First Thing: Trump’s science-skeptic advisor resigns as his election hopes narrow


Donald Trump’s senior advisor on the pandemic, Scott Atlas, has resigned, after a controversial four months in office. Atlas repeatedly shunned science-led public health measures including mask-wearing, stay-home orders and social distancing, and frequently clashed with members of the coronavirus taskforce.

As Atlas departs, a new Republican force is attempting to make its name. A group of incoming Republican congresspeople have created the “Freedom Force”, to combat the “evil” of socialism. The group’s self-professed goal is to become the conservative equivalent of “the Squad”, a team of progressive congresswomen including Alexandria Ocasio-Cortez and Ilhan Omar. In a statement that sounded a little like the announcement of the next Marvel film, Utah congressman-elect Burgess Owens told Fox News:

The supreme court has questioned Trump’s attempt to ban undocumented immigrants from the census, but also seemed hesitant to stop the policy altogether. Census data has long been used to determine how many seats each area gets in Congress, and if successful, Trump’s policy would probably affect immigrant-rich places such as California and Texas, while benefiting whiter, more conservative areas.

Wisconsin and Arizona deal another blow to Trump’s election hopes

Wisconsin and Arizona officially recognised Biden’s victory on Monday, meaning that all six of Trump’s attempts to stop states certifying their results have ended in failure. Georgia’s secretary of state, Brad Raffensperger, has said that election verification efforts in the state would enable Georgians to have more confidence in the result, and that his office would continue to protect voting rights.

But when Trump leaves the White House in January, the hallmarks of his presidency will remain, writes Richard Wolffe. The emphasis on conspiracy theories, scapegoating, and outright lies was born before the president and will live on long after him.

The president-elect announced his economic team on Monday, which could include the first female secretary of the treasury in Obama veteran Janet Yellen. Biden was also granted access to the daily presidential briefings, which had been prevented due to Trump’s refusal to concede.

It came as Congress began a two-week race to stop a possible shutdown in federal government, for which funding expires on 11 December. It will be a major test for the cooperation of Republicans and Democrats, but one democratic aide said congressional negotiators were making progress.

Moderna’s coronavirus vaccine is 94% effective

US company Moderna’s coronavirus vaccine has 94% efficacy, final results from a recent trial suggest. The firm said that nobody who received the vaccination developed a severe disease. Moderna is now submitting its data to regulators in order to obtain an emergency license, and expects the Food and Drug Administration to consider it at a meeting on 17 December.

The news can’t come soon enough, as the US continued to report more than 100,000 new coronavirus cases each day over the holiday weekend. In New York, this led the governor, Andrew Cuomo, to warn of a “serious situation” in hospitals, and appeal for retired physicians to return to work.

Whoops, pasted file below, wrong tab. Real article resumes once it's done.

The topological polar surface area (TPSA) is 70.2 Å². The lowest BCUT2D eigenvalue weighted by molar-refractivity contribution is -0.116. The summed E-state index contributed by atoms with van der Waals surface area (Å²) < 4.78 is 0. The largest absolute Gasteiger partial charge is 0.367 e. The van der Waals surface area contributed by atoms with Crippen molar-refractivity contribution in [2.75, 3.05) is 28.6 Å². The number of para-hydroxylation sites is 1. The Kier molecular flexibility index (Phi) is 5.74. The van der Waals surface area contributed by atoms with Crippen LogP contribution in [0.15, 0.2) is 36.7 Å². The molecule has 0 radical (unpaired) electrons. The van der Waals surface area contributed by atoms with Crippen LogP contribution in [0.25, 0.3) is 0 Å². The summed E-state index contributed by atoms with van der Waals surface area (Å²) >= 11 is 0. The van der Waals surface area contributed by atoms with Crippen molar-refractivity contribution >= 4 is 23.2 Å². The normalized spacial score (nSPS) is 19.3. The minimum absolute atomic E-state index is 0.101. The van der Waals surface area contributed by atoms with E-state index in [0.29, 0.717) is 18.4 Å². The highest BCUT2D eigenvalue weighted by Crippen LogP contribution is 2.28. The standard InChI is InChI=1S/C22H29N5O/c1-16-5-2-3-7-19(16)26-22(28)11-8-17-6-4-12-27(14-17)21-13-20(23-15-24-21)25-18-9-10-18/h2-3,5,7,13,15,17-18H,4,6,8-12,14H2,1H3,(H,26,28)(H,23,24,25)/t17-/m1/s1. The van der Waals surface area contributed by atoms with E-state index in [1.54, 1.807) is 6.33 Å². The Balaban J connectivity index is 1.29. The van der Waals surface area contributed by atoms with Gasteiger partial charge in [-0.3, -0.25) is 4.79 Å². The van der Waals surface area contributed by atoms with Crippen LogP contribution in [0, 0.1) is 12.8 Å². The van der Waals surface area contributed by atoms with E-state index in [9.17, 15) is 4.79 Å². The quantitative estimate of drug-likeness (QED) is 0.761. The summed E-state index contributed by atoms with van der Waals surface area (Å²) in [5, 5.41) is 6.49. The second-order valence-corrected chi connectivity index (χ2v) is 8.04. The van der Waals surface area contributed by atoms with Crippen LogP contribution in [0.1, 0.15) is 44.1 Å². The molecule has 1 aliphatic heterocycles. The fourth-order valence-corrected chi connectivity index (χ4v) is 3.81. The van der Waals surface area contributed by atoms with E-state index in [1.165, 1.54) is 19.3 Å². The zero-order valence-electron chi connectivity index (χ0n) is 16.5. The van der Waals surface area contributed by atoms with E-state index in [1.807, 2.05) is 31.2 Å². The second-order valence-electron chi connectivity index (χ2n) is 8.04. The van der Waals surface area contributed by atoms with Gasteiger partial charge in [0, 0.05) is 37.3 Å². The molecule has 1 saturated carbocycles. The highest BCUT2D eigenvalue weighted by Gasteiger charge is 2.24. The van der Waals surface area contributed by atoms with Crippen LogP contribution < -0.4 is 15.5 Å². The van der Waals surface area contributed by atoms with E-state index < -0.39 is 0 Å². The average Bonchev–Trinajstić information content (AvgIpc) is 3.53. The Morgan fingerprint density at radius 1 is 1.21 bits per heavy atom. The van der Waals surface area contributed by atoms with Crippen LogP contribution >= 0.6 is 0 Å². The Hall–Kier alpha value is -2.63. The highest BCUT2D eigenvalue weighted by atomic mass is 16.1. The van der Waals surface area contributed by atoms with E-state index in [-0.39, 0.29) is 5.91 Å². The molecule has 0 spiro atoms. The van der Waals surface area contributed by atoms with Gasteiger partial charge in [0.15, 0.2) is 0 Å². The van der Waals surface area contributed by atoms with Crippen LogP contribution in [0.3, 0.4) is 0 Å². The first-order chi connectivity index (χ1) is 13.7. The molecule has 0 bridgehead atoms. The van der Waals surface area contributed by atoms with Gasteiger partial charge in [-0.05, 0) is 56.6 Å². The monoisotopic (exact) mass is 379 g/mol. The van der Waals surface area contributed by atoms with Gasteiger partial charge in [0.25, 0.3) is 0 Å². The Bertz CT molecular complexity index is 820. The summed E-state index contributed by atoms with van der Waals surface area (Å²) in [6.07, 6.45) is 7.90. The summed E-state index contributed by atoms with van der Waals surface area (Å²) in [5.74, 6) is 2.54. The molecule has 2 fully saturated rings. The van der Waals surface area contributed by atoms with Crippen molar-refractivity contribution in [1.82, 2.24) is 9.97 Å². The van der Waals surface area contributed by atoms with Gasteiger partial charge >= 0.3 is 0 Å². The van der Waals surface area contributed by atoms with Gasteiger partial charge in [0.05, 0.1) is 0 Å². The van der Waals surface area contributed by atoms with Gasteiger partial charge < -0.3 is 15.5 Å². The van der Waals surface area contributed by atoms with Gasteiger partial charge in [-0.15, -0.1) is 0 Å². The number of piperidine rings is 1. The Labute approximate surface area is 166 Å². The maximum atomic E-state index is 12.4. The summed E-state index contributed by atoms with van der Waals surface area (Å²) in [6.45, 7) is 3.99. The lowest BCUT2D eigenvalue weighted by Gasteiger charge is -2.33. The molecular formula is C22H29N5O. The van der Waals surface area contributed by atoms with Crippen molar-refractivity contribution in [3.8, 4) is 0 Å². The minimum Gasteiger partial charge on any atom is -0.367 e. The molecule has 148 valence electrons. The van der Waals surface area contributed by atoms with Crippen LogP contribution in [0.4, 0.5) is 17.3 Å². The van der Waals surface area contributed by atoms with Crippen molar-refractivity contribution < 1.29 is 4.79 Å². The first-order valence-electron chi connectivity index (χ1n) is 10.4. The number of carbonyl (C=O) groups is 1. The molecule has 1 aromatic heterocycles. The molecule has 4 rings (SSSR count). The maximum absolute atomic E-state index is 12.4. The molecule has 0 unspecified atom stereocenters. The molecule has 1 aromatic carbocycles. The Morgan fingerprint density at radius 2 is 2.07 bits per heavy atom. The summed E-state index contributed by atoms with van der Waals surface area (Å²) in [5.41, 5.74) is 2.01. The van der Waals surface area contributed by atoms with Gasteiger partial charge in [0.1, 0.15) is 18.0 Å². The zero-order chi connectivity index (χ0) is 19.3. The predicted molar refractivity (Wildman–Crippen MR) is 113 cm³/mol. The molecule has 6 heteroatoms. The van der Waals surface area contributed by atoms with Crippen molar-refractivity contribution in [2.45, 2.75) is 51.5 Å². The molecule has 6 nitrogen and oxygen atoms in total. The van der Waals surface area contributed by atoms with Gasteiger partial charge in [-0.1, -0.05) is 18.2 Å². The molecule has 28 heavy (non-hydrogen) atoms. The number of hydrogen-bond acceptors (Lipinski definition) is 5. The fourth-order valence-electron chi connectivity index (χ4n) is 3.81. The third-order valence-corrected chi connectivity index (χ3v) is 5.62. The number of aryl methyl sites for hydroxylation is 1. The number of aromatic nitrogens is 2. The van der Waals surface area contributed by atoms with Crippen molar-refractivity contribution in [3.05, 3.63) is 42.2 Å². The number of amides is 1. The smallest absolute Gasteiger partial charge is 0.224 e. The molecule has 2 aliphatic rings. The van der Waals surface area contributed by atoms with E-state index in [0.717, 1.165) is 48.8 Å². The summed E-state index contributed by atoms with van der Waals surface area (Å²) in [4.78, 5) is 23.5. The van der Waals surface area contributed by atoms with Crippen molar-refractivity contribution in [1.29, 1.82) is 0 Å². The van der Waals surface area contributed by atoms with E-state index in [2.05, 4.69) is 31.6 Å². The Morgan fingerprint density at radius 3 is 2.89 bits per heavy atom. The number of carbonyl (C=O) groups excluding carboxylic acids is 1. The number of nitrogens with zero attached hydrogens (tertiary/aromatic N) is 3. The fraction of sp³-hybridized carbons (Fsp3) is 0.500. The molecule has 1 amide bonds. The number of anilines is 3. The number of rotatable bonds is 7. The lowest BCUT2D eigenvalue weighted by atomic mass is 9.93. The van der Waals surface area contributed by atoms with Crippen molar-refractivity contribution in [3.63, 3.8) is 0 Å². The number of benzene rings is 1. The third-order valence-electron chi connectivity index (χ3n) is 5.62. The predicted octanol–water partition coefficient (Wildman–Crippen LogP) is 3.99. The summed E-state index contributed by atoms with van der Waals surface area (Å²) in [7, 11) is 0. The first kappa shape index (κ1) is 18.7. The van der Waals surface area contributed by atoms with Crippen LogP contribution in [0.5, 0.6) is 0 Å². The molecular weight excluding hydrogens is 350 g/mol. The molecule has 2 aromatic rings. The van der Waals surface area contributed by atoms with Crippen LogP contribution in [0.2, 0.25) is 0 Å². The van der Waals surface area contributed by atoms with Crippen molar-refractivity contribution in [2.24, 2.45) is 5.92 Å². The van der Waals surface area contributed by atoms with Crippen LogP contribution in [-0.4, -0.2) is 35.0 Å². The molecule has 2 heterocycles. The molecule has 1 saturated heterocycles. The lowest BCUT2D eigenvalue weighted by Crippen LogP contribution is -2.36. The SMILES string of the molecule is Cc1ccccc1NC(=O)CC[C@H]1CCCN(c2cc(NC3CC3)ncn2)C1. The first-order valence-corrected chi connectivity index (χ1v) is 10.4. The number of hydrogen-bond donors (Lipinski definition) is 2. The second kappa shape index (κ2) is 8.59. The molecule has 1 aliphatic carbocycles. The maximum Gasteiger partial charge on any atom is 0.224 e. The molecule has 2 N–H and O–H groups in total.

The San Francisco 49ers will play two home games 700 miles away in Arizona after coronavirus regulations forced the team to relocate temporarily. It is the latest turn in the NFL’s battle with Covid-19.

In other news…

Iran has accused Israel of using “electronic devices” to execute a remote assassination of the country’s top nuclear scientist. Ali Shamkhani, the secretary of the country’s supreme national security council said that no one was present at the scene of the killing of Mohsen Fakhrizadeh on Friday, which has dramatically escalated tension in the Middle East.

California’s governor has blocked the parole of a Charles Manson follower for the fourth time. Leslie Van Houten has spent almost five decades in prison for helping Manson and others kill the Los Angeles grocer Leno LaBianca and his wife, Rosemary, in August 1969, when she was 19.

Laverne Cox has been targeted in a transphobic attack in Los Angeles. The Orange is the New Black star was out with her friend when a man began questioning the friend about their gender, before attacking them.

Stat of the day: Number of affordable homes vulnerable to flooding to triple by 2050

The amount of affordable housing in the US that is vulnerable to coastal flooding is set to triple in the next 30 years due to the impact of the climate crisis. According to research by Climate Central, a New Jersey-based science organisation, 7,668 affordable housing units across the country can be expected to flood in a typical year, but without drastic environmental action, this will rise to 24,519 units by 2050.
Don’t miss this: How the pandemic has impacted gun violence in California’s Bay area

California’s bay area had seen a decline in fatal shootings over the last decade, largely due to innovative community led schemes, but shootings have risen this year. Officials have pointed to changes in the criminal justice system as a result of the coronavirus pandemic, including zero-bail schemes and delayed court dates, or socio-economic changes such as job losses and school closures. Abené Clayton looks at the impact of the pandemic on gun violence.
Last Thing: Deck the halls with… more traditional attire

Melania Trump has unveiled this year’s White House Christmas decoration under the theme “America the Beautiful”, and it’s been described as “strikingly normal”. In previous years, the Trumps have opted for less traditional decorations, with blood red trees or sparse white branches. This year’s festive efforts were the work of 125 volunteers from around the country, who used 62 trees and more than 17,000 bows to pull off the spectacle.


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